“When I heard these words, I sat down and wept and mourned for days; and I was fasting before the God of heaven.” Nehemiah 1:4
In this chapter, the author relates a story of a church that experienced major spiritual oppression. They had a history of short pastorates. There seemed to be a spiritual smog that hung over the church.
Several people, independent of one another had commented on how they felt despair and depression when they drove up the long church driveway. When a new pastor arrived, he sensed the same phenomena. Driving to church one morning, he literally saw a darkness hovering over the building. The sense of despair was so powerful that he literally had to hold on to the edge of his desk to keep from getting up and walking out.
He began to pray.
He began to preach a series on prayer and fasting. At the end of one of his sermons, he asked others in the congregation to join him to fast and pray in a spirit of repentance, asking God to lead them to restoration. Not long afterwards, the spiritual smog began to lift. People testified to conquering long-term habits and visitors once again attended the church.
The spiritual battle was so intense that it left the new pastor feeling unloved and unappreciated. He described it like a fifteen-round boxing match, in which he felt he had reached his limits and had no strength to get up off the mat.
He began to weep and cried out to the Lord to forgive him for his lack of love for the church. He asked God to give him a new heart for his people, the heart of a shepherd. Just then the sun broke through the clouds. He looked at the beauty of the sun rays and said, “Lord, do the same thing in my heart.”
Gradually the work that was done in his heart began to spread throughout the congregation.
We see in the Scriptures that when Jerusalem was destroyed, a remnant was left in Jerusalem for 70 years. Though, they had survived the captivity, they were distressed and mocked by others around them. The city was destroyed and the walls were broken down.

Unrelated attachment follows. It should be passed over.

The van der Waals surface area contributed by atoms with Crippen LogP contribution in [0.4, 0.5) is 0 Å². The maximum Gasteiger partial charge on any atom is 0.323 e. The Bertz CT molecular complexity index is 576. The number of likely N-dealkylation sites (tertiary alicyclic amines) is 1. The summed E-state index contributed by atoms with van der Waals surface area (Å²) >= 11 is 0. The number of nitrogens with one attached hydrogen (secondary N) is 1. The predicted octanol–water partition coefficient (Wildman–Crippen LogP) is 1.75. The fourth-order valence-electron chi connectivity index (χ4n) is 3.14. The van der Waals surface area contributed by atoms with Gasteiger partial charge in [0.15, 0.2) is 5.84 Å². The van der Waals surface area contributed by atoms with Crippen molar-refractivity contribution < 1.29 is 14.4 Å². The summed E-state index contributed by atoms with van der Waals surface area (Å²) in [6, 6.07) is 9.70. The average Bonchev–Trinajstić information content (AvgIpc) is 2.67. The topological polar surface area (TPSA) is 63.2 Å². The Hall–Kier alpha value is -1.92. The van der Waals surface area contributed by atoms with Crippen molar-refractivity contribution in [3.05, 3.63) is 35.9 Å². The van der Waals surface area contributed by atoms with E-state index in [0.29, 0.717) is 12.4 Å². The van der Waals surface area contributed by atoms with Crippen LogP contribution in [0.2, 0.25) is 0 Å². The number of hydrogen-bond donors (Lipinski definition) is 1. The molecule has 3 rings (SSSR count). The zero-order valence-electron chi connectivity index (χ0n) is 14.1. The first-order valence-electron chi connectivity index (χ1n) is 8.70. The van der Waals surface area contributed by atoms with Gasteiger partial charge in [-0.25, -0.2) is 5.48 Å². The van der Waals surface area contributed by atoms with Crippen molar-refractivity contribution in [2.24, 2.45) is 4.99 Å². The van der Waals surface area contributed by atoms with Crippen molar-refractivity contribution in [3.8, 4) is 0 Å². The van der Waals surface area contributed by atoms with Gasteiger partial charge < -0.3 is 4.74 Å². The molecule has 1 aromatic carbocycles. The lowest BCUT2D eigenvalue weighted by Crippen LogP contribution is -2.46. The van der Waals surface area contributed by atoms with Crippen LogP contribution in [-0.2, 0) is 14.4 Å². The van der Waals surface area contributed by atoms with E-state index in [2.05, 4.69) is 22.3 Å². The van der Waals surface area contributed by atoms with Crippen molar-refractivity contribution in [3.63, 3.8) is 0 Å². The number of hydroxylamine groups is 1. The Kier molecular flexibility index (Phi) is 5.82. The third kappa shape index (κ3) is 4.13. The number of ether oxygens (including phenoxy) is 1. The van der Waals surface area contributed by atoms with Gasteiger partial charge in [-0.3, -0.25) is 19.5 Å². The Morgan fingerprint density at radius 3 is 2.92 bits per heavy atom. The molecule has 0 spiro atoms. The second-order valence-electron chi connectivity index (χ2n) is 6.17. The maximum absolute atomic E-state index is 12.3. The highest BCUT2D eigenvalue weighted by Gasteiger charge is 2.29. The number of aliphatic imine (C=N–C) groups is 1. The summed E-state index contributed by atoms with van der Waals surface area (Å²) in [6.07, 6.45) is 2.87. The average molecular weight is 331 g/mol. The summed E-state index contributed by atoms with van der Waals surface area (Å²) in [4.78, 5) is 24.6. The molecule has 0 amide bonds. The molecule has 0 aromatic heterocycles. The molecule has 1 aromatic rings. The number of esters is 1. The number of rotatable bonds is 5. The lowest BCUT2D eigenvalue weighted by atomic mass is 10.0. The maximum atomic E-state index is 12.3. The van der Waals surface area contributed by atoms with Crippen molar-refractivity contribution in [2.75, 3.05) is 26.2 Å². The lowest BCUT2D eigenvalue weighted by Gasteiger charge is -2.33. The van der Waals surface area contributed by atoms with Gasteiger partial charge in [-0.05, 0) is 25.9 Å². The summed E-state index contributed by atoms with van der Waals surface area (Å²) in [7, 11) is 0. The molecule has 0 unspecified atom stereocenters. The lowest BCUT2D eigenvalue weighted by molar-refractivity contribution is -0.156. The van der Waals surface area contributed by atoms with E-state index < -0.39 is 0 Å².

An air of hopelessness loomed over the people.
When Nehemiah heard the words, he wept and mourned for days and began to fast and pray. God moved in response to his prayers and gave him success in rebuilding the walls of Jerusalem.
Fasting has both physical benefits and spiritual benefits.
Physically, it gives the body a rest aiding in the cleansing of the body and in the elimination of toxins. This helps us to focus. In the same way, fasting helps us to eliminate distractions and concentrate on God. It strengthens and intensifies our prayer life and helps to purify us spiritually. During times of fasting and prayer God may reveal areas of our lives that we need to give over to God. Areas such as…fear, anxiety, greed, jealousy, pride and/or anger, etc. It is during times of prayer that God may show us what is hindering us and give us a renewed sense of His power that is at work in our lives.
It is important to note that nowhere in the Scriptures are we told that fasting is meritorious. We don’t fast to earn brownie points with God. We fast and pray to eliminate distractions and to focus on God.
It is so easy to be distracted. I have found that even a simple fast…such as denying myself a Starbucks during the day or a couple of meals enables me to be more aware of God and my need for Him throughout the day. When I am prompted by hunger or a hankering for a Starbucks, I am reminded to pray.
Being more conscious of God during the day makes me more tender to the needs of those around me and more in tune, if I might say, to the things that please God. I also find it easier to share my faith with a clerk or a person standing in the grocery line.
It is also during these times that God ministers to my spirit…He comforts me, gives wisdom and understanding when I’m going through difficult times, and gently reveals areas of weakness or sin that hurts me and others.
Though, the way to joy is often through pain…it is at that place that I often receive my greatest blessings.
Prayer and fasting is a life-time journey. What small step can you take in this direction? If possible, journal your experience. It will be an encouragement to you for years to come.